Deciphering data: Student learns tools to help businesses analyze customer buys

Hayley Ferguson, a senior in management information systems, uses technology tools to learn how to help businesses succeed. Credit: Tom FlachAll Rights Reserved.

When you're stacking your grocery items at the checkout line, you're probably not thinking about whether your supermarket chain is compiling and storing a profile of you based on what you buy. After all, no one but your finicky family members care whether you buy one brand of laundry detergent over another, or purchase frozen pizza with that family-sized bag of BBQ chips, right?Wrong. Supermarkets care, too. So much so that they use “loyalty” cards to keep tabs on what you purchase and how often you shop. All of this data helps them predict your buying preferences and stay competitive in the retail food market.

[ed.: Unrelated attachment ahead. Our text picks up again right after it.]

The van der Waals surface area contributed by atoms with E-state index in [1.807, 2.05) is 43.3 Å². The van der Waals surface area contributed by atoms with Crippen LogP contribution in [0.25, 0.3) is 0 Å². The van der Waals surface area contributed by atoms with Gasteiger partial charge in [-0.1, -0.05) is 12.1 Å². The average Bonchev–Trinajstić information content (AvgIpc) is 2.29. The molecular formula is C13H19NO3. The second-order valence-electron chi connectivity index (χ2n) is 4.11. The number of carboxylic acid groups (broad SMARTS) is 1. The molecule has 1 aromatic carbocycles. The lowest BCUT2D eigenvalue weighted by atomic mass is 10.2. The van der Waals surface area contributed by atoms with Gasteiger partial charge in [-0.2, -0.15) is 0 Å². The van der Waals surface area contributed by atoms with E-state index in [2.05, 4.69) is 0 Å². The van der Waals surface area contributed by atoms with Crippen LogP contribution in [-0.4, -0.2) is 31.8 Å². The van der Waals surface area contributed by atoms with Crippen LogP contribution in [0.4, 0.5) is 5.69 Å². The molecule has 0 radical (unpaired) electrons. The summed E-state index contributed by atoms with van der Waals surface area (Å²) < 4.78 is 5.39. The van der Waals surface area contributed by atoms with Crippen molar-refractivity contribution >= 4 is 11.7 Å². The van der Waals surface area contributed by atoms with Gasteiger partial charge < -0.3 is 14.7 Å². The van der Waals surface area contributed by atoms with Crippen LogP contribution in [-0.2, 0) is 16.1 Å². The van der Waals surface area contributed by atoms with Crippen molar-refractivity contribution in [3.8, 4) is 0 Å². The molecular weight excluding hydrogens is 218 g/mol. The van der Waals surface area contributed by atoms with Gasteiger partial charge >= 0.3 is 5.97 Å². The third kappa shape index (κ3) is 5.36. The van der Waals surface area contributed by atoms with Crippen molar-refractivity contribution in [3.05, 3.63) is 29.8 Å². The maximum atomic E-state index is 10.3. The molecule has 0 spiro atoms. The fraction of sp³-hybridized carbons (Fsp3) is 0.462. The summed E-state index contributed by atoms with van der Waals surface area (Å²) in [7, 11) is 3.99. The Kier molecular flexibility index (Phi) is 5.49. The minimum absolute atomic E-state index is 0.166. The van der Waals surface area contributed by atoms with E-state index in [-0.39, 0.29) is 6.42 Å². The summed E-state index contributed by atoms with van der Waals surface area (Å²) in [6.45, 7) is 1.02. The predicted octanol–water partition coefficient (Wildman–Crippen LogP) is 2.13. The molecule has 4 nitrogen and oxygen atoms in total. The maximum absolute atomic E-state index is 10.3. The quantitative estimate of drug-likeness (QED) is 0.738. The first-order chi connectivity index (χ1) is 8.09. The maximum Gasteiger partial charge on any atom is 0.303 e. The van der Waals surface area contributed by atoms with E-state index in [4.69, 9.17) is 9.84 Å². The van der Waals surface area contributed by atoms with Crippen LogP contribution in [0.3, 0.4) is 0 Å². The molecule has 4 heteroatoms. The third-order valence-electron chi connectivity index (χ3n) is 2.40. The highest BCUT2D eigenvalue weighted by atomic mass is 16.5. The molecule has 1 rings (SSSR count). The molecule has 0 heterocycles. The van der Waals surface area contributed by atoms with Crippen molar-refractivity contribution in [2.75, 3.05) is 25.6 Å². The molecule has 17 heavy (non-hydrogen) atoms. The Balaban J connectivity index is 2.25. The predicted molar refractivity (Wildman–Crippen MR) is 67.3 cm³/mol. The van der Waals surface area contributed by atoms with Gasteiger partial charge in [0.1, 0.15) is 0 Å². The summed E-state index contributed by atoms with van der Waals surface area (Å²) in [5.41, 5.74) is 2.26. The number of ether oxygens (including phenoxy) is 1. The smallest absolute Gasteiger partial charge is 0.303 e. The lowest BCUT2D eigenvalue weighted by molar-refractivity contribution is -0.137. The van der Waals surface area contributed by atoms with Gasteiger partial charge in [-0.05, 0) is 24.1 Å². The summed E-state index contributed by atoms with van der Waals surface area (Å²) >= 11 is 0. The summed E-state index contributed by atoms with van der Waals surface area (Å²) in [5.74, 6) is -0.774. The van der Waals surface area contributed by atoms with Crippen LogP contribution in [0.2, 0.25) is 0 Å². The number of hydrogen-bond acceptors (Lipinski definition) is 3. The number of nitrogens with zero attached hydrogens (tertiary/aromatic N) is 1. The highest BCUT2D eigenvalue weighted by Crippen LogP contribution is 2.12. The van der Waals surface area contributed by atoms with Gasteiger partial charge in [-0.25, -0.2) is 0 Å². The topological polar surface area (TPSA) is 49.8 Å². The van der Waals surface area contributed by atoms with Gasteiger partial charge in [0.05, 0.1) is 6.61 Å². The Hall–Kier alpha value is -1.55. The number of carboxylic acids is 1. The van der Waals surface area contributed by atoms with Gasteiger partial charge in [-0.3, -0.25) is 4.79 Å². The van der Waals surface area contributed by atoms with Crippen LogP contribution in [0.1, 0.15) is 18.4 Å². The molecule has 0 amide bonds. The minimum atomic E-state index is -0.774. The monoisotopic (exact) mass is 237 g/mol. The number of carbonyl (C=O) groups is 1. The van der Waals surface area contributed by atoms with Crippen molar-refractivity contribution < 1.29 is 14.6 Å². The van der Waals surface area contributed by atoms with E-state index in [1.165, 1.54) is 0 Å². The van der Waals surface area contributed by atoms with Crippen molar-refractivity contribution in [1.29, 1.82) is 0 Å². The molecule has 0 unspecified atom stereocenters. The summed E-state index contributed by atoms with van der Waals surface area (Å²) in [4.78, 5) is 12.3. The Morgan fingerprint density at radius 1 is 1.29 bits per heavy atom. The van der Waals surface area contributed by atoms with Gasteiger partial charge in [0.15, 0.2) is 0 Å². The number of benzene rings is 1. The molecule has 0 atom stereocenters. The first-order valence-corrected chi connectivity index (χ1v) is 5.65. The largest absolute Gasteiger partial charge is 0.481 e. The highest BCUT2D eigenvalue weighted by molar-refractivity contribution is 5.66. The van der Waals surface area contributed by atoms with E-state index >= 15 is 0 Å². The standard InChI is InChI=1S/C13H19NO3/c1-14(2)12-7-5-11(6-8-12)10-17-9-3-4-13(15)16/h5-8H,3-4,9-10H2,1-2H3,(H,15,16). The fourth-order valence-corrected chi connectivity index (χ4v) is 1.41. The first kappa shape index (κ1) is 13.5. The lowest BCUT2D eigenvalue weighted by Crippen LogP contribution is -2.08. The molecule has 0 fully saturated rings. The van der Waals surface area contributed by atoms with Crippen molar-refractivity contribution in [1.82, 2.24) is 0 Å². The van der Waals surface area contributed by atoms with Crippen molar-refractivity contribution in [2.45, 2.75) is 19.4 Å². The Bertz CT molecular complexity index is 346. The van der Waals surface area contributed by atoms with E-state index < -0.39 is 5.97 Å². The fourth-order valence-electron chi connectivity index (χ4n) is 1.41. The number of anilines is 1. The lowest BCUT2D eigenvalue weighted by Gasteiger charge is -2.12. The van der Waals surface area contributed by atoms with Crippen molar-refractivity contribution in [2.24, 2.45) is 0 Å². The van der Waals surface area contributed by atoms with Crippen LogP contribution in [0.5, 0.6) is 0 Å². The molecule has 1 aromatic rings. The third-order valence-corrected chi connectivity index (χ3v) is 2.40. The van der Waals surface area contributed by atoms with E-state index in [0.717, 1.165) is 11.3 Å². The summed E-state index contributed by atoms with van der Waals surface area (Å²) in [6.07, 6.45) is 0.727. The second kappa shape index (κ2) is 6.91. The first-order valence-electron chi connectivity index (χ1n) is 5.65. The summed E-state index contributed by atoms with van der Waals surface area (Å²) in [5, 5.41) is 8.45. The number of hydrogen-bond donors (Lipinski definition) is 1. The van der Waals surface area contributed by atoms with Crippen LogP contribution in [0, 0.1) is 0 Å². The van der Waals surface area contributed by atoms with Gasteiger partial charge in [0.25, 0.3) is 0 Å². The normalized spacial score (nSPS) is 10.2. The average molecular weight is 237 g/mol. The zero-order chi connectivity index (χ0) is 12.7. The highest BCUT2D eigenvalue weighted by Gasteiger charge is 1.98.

Kathleen Riley, an instructor of management information systems (MIS) in the Smeal College of Business, said this type of customer analysis is a simple example of data mining known as market-basket analysis — a technique used to determine if there are combinations of products frequently bought together. “A retailer can use this information to make business decisions and determine store layout and product placement by putting companion products close to one another on the shelf,” said Riley.Online retailers and publishers can also use market-basket analysis to designate the placement of products in their catalogs and drive such recommendation engines as Amazon’s “customers who bought this product also bought these products” notices to target customers who are most likely to buy from them.In today’s digital world, many companies are using a variety of social, mobile, analytic and cloud (SMAC) technology tools to strategically analyze every step of the customer's journey and stay competitive. As a result, they are inundated with data. With so much data it can be difficult for companies to know what to look for or where to start. And that’s where MIS professionals are needed.“Today’s MIS students grew up using such SMAC technology as Facebook, Snapchat, LinkedIn and Twitter, and they know how to use these platforms and applications better than a lot of businesses do,” said Riley. As a result, they’re already comfortable with technology and are more knowledgeable about how it can be used for data collection and analysis.Hayley Ferguson, a senior in MIS, understands good business decision making should be supported by data and facts. As a result, Ferguson is studying technology-supported techniques for exploring, analyzing, integrating and reporting business data to learn how to help companies make real-time, fact-based decisions.One of the techniques Ferguson uses is Systems, Applications and Products (SAP) in data processing — a software program used for managing business operations.“With SAP, every portion of the business — from accounting, procurement, marketing, sales and logistics — is working from the same set of master data,” said Ferguson. As a result, everyone in the company has the same information at the same time to make decisions. “The software helps keep everyone on board and working together so the business doesn’t have the sales group thinking there’s one thing going on, while the logistics group is processing a purchase order the sales team doesn’t even know about.” To grasp how individual parts of a business impact the entire organization, Ferguson has also been using a registered business simulation platform to practice and hone her business management skills. The interactive platform enables her to test assumptions about such business aspects as accounts receivable, inventory and other supply chain practices and learn how they each interact with data.